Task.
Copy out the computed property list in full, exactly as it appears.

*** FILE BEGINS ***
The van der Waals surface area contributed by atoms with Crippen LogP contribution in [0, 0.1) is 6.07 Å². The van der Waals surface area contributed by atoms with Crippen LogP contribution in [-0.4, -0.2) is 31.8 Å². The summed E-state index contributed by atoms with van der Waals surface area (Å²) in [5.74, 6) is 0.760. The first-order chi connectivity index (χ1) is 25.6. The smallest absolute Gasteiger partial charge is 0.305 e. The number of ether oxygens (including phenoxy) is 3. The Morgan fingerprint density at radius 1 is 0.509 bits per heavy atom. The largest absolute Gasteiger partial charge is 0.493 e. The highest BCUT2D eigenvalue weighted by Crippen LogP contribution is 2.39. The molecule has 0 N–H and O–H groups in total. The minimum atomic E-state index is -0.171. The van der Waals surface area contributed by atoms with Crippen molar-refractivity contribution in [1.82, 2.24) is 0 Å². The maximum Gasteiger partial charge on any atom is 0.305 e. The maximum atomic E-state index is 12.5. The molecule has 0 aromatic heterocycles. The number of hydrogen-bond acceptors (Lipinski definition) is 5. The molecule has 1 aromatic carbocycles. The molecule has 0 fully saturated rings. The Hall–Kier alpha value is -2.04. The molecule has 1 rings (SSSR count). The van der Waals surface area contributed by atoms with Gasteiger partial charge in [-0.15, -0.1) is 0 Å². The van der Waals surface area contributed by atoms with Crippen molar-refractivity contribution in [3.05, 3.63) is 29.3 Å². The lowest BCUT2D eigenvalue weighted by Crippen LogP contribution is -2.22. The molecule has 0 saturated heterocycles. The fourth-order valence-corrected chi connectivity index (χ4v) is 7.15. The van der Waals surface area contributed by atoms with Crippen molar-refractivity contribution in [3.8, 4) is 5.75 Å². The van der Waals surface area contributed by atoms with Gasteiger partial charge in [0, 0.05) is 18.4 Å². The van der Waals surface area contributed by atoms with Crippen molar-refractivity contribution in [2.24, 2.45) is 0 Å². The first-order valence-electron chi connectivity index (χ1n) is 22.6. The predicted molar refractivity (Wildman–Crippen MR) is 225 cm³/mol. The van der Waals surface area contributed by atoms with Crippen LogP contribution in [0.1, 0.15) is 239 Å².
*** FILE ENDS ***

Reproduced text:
The van der Waals surface area contributed by atoms with Crippen LogP contribution in [0, 0.1) is 6.07 Å². The van der Waals surface area contributed by atoms with Crippen LogP contribution in [-0.4, -0.2) is 31.8 Å². The summed E-state index contributed by atoms with van der Waals surface area (Å²) in [5.74, 6) is 0.760. The first-order chi connectivity index (χ1) is 25.6. The smallest absolute Gasteiger partial charge is 0.305 e. The number of ether oxygens (including phenoxy) is 3. The Morgan fingerprint density at radius 1 is 0.509 bits per heavy atom. The largest absolute Gasteiger partial charge is 0.493 e. The highest BCUT2D eigenvalue weighted by Crippen LogP contribution is 2.39. The molecule has 0 N–H and O–H groups in total. The minimum atomic E-state index is -0.171. The van der Waals surface area contributed by atoms with Crippen molar-refractivity contribution in [1.82, 2.24) is 0 Å². The maximum Gasteiger partial charge on any atom is 0.305 e. The maximum atomic E-state index is 12.5. The molecule has 0 aromatic heterocycles. The number of hydrogen-bond acceptors (Lipinski definition) is 5. The molecule has 1 aromatic carbocycles. The molecule has 0 fully saturated rings. The Hall–Kier alpha value is -2.04. The molecule has 1 rings (SSSR count). The van der Waals surface area contributed by atoms with Gasteiger partial charge in [-0.15, -0.1) is 0 Å². The van der Waals surface area contributed by atoms with Crippen molar-refractivity contribution in [3.05, 3.63) is 29.3 Å². The lowest BCUT2D eigenvalue weighted by Crippen LogP contribution is -2.22. The molecule has 0 saturated heterocycles. The fourth-order valence-corrected chi connectivity index (χ4v) is 7.15. The van der Waals surface area contributed by atoms with Crippen molar-refractivity contribution in [3.8, 4) is 5.75 Å². The van der Waals surface area contributed by atoms with Gasteiger partial charge in [0, 0.05) is 18.4 Å². The van der Waals surface area contributed by atoms with Crippen molar-refractivity contribution in [2.24, 2.45) is 0 Å². The first-order valence-electron chi connectivity index (χ1n) is 22.6. The predicted molar refractivity (Wildman–Crippen MR) is 225 cm³/mol. The van der Waals surface area contributed by atoms with Crippen LogP contribution in [0.1, 0.15) is 239 Å².